My writing colleague and mentor, Christina Katz, is hosting a month-long giveaway of books written by women authors. Today, I’m happy to be the featured author. I am giving three copies of Detachment Parenting to three lucky winners. Hop by her site to read a quick interview I did with her on the topic of self-expression and count your blessings in the comments to win.
In my interview with Christina, I answered three questions about self-expression. And it got me thinking about the relationship between detachment parenting and self-expression.
It might seem like detachment parenting would stifle self-expression. After all, I’m suggesting parents count to 100 before reacting, then use fewer words in the heat of the moment. I’m suggesting we hold our tongues more often than we otherwise might.
But my experience using detachment parenting strategies is that my self-expression to my children is much deeper and more meaningful than it was before.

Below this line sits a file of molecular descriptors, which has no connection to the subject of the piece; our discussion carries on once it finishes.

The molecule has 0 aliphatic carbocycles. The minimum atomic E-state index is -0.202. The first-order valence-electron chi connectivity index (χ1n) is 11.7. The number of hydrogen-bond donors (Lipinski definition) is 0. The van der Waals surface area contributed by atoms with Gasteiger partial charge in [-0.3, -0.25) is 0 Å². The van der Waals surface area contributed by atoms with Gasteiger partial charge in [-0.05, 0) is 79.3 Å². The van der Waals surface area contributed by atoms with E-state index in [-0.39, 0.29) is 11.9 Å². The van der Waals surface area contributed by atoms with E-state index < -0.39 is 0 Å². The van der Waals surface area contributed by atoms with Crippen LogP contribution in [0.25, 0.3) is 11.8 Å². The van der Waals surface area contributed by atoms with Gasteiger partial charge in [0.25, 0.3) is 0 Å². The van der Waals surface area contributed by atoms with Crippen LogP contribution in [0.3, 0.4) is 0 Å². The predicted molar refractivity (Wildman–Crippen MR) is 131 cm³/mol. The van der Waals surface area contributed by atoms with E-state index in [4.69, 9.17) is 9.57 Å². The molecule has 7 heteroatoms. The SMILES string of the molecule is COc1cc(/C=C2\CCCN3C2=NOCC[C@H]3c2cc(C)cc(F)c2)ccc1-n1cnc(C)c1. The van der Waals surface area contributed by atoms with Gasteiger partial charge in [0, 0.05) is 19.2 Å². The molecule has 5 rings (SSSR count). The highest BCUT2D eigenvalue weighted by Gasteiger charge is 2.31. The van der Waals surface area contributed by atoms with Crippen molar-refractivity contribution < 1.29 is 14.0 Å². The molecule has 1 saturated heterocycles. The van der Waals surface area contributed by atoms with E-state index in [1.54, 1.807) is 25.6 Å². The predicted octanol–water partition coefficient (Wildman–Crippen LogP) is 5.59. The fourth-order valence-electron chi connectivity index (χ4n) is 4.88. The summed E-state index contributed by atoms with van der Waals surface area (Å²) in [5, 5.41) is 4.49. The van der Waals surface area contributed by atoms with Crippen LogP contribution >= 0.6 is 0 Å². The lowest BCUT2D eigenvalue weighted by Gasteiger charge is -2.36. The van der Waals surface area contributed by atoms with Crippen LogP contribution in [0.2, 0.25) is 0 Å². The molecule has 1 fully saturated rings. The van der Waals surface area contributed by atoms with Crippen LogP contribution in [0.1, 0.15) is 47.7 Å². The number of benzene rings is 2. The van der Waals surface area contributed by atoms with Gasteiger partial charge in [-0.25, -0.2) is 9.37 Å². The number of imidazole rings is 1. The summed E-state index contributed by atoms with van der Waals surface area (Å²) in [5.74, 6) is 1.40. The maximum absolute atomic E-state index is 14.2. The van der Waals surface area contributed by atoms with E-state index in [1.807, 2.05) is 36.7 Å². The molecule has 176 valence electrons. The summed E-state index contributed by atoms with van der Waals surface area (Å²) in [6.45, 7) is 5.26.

When I calm down before responding, I am able to think more clearly about what I want to say so I end up expressing my best intentions and my real, deeply held beliefs rather than fleeting feelings of frustration or disappointment.
When I use fewer words in my conversations with my kids, I choose them more carefully and I listen more fully. I make room for their self-expression in the midst of the swirl of emotions.
As I share my own stories with my kids, I am reassured that they get to see me as a real person, with hurts and foibles.
Detachment Parenting has helped me move from frustrated bursts of self-expression to thoughtful, self-expressive conversations with my kids. And that’s intensely gratifying.
And at the end of the day when we count our blessings in the 3 good things game, my kids see that we can always choose to look on the bright side, no matter how bad things get. Self-expressions of hope are some of the most powerful gifts we give our children.
So what are you waiting for? Count your blessings and share them today.